Ancient Monuments

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Manorbier Castle

A Scheduled Monument in Manorbier (Maenorbŷr), Pembrokeshire (Sir Benfro)

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Latitude: 51.6457 / 51°38'44"N

Longitude: -4.7994 / 4°47'57"W

OS Eastings: 206411

OS Northings: 197809

OS Grid: SS064978

Mapcode National: GBR GC.C80N

Mapcode Global: VH2PQ.RWLT

Entry Name: Manorbier Castle

Scheduled Date:

Source: Cadw

Source ID: 2687

Cadw Legacy ID: PE004

Schedule Class: Defence

Category: Castle

Period: Medieval

County: Pembrokeshire (Sir Benfro)

Community: Manorbier (Maenorbŷr)

Traditional County: Pembrokeshire


The monument consists of the remains of a castle, dating to the medieval period and which is located about 800m from the sea on a low spur dividing a deep valley above the confluence of two streams. The castle is first mentioned, and is famous as the birthplace of, in 1147 Giraldus Cambrensis who accompanied Archbishop Baldwin recruiting for the Third Crusade around Wales in 1188. Giraldus was the fourth son of William de Barri from a family which held estates principally in Ireland. Manorbier passed down the family line until the 14th century and had a peaceful history apart from one internal family dispute in 1327. After a succession of subsequent occupiers in 1475 it became crown property, by 1630 had been disposed of to the Phillips of Picton Castle and in 1645 the castle was taken for Parliament during the Civil War. In the 17th and 18th centuries a number of agricultural buildings were constructed within it and in 1880 when the castle was under lease a house was built within the inner ward and other parts restored to habitable use. The castle retains substantial stone buildings erected before 1200 though most are the result of rebuilding in the thirteenth and early fourteenth centuries, some remains dating to refortification for the civil war are also present. The remains consist of an inner ward, about 76m by 44m, an outer ward, about 100m by 76m together with an area that encompasses some of the associated park, grounds and gardens. The inner ward is surrounded by a curtain wall with a gatehouse in the east wall. At the north-east and south-east corners are two towers, the north tower and the round tower. There is a spur tower at the south-western corner and a turret roughly mid-way along the northern curtain wall. A range of domestic buildings, including a hall block, kitchens and a chapel, formerly abutted the southern, western and north-western curtain walls. Some of these have been replaced by modern buildings. The hall block and the chapel survive. The outer ward is located to the east of the inner and separated by a defensive ditch protected to north and south by short wing walls and was surrounded a less substantial curtain; most that now survives is on the north side. This includes the ground-level remains of a small rectangular tower to the north and a half round turret on the north east. Within the outer ward are the remains of a large later medieval barn. Extending northwards from the castle wards are two long lengths of wing wall, one at the west end of the hall block and the other from the flanking wall of the outer ward, these descend down slope to where they terminate at what was the location of the pond for a mill south east of the castle.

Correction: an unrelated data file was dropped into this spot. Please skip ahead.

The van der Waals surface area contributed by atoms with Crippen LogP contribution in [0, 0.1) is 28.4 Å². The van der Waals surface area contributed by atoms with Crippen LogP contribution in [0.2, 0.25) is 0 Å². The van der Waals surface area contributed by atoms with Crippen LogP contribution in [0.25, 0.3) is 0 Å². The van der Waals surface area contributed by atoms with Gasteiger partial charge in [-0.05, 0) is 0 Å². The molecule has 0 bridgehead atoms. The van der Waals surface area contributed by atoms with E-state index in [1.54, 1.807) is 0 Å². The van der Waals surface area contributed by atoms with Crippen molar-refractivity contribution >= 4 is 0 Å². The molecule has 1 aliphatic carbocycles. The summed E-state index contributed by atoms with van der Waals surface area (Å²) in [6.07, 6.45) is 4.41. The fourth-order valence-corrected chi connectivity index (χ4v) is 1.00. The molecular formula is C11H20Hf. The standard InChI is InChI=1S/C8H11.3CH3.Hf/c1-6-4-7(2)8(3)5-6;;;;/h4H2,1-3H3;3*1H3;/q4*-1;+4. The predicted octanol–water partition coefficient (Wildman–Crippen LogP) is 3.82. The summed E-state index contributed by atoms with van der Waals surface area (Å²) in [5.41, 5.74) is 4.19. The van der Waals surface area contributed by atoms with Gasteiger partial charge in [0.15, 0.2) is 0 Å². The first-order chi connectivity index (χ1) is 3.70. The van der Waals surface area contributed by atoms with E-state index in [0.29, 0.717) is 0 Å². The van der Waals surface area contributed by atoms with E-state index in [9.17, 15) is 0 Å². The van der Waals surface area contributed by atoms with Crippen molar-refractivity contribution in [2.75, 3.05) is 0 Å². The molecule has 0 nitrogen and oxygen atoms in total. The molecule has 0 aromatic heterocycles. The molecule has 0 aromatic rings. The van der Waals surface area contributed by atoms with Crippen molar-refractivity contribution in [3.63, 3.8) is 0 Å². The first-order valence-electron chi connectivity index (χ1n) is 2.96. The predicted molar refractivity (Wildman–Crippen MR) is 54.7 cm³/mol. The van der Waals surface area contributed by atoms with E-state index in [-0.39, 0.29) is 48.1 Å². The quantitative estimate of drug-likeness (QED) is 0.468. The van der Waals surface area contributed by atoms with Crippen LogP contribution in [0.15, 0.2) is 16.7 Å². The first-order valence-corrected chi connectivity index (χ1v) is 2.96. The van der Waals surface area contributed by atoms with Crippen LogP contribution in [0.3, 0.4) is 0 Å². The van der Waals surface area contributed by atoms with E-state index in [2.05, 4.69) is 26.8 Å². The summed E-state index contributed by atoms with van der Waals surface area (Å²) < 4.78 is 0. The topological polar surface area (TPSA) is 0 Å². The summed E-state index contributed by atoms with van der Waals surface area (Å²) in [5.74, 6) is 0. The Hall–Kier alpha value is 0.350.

The monument is of national importance for its potential to enhance our knowledge of medieval defensive practices. The monument is well-preserved and an important relic of the medieval landscape. It retains significant archaeological potential, with a strong probability of the presence of both structural evidence and intact associated deposits.

The scheduled area comprises the remains described and areas around them within which related evidence may be expected to survive.

Source: Cadw

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